If you ever wondered why Washington officials are hesitant to depart from their teleprompters to talk honestly in plain English, Harold Feld's rhetorical beat down of Assistant Secretary of State Phil Verveer could serve as exhibit A. Responding to a question at the Media Institute, a Washington think tank, Verveer decided to treat his audience like adults with a nuanced and principled explanation of how the adoption of new Internet regulations by the FCC could create diplomatic challenges abroad.
Though careful not to voice any opinion about the "net neutrality" regulations pending at the Commission, Verveer observed that such rules could be twisted by oppressive governments "as a pretext or as an excuse for undertaking public policy activities that we would disagree with pretty profoundly." Without specifically identifying which countries he had in mind, Verveer correctly noted that some governments do not share the U.S. commitment "not to do anything to damage [the Internet's] dynamism and its organic development." He noted that enactment of net neutrality rules has the potential to create a lot of work for U.S. diplomats who will need to explain why U.S. regulation of the Internet is okay, but their's isn't.
Instead of thanking Verveer for a realistic assessment of how the world works, Mr. Feld slapped him upside the head for supposedly undermining both President Obama's and Secretary of State Clinton's efforts to assure Internet freedom. If anything, Verveer was building on the Secretary of State's own recognition in her February speech on Internet Freedom that we live in a complicated world where constant vigilance is required against those who would misuse the Internet.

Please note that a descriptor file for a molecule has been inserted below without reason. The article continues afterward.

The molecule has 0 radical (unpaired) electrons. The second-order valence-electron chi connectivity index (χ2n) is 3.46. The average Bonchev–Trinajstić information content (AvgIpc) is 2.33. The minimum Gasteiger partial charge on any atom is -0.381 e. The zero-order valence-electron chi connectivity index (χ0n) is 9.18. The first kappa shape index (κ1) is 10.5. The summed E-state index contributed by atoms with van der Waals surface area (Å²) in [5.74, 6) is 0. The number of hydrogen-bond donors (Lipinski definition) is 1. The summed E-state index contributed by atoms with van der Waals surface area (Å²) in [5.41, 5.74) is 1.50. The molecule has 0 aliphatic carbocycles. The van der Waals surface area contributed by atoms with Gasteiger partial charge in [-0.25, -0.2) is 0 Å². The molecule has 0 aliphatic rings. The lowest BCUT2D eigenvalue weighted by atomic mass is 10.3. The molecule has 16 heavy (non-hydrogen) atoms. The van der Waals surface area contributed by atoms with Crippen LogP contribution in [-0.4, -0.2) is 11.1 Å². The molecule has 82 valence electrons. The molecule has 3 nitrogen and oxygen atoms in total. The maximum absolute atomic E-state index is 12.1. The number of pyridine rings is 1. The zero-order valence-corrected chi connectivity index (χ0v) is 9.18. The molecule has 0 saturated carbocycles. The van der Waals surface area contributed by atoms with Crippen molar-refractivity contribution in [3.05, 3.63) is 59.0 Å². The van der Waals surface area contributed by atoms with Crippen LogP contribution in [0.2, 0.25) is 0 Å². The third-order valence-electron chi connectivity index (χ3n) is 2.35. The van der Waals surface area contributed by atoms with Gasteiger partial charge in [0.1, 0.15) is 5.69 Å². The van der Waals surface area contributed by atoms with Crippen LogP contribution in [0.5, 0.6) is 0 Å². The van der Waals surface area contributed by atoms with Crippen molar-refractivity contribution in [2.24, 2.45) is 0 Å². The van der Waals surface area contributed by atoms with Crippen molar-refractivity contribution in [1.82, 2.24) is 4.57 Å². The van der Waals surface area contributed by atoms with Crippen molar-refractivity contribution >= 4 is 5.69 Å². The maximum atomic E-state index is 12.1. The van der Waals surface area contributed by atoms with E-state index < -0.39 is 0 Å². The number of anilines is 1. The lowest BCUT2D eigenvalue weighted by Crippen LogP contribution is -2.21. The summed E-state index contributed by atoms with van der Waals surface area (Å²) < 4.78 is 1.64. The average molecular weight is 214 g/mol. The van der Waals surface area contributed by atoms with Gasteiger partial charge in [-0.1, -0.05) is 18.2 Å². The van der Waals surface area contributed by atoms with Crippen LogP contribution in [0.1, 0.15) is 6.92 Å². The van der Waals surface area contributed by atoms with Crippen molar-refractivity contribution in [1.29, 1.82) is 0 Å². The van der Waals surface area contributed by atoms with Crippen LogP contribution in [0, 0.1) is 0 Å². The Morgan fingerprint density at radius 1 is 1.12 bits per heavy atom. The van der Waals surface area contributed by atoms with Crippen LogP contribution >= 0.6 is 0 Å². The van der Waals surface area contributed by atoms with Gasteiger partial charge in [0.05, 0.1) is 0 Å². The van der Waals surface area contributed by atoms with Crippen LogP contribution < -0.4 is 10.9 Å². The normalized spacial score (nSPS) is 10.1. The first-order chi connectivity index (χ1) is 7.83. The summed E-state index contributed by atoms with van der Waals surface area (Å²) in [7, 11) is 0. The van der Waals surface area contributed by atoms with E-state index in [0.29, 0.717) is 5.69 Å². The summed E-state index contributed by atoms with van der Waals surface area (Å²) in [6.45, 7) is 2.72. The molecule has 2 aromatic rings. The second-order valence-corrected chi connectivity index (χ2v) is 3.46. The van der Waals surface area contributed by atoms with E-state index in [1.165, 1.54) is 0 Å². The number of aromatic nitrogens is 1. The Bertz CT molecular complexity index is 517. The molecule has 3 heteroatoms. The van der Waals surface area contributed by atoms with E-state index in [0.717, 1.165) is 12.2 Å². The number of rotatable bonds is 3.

As the Secretary of State warned: "Amid this unprecedented surge in connectivity, we must also recognize that these technologies are not an unmitigated blessing. These tools are also being exploited to undermine human progress and political rights." In a similar tone as Verveer, she drew a distinction between American commitment to "a single Internet where all of humanity has equal access to knowledge and ideas," and the possibility that the Internet "can also be hijacked by governments to crush dissent and human rights."
It's hard to see a conflict between the Secretary of State and her Assistant Secretary. Perhaps Mr. Feld has been so blinded by his own ardent passion for net neutrality that he can't countenance a reality check or acknowledge that government regulation is a blunt instrument that can have some unintended consequences or be misused by those who don't share his principled beliefs.
It isn't hard to imagine that the Chinese government, which is battling Google over censorship issues and seems to countenance Internet spying, pointing to mild Internet regulations in the United States as justification for heavy-handed intervention of its own.
There's also quite a contrast for President Obama's support for a form of net neutrality designed to protect the right of individuals to roam the Internet freely and use it for a free exchange of ideas, and the sort of heavy-handed government intervention favored by some of Mr. Feld's allies in the net neutrality movement.
As an example, Free Press co-founder and Chairman Robert McChesney has defended Venezuelan President Chavez's decision to shut down opposition television station RCTV with the observation that "If RCTV were broadcasting in the United States, its license would have been revoked years ago. In fact its owners would likely have been tried for criminal offenses, including treason." Ironically, just this week Chavez called for Internet controls by his government, complaining that social sites like Twitter and Facebook are tools of his political foes, and thus must be regulated.
Perhaps Mr. Feld should spend some time thinking about the views of his allies instead of trying to conjure up non-existent gaps between Phil Verveer and his bosses in the Obama administration
Which is not to say that net neutrality is good policy or bad policy for the United States, but just to note as Verveer did that it comes with certain strings attached.
Instead of criticism, we ought to be dishing thanks to Mr. Verveer for speaking the truth plainly and realistically about how domestic policy decisions can have implications for our diplomatic dealings around the world.
(Michael Turk is an unpaid Director of Digital Society, a pro-culture, pro-commerce think tank partially funded by Arts & Labs -- a partnership between business and creative organizations promoting safe, fast, legal and affordable content. Turk is also a partner in CRAFT | Media / Digital, a communications consulting company.)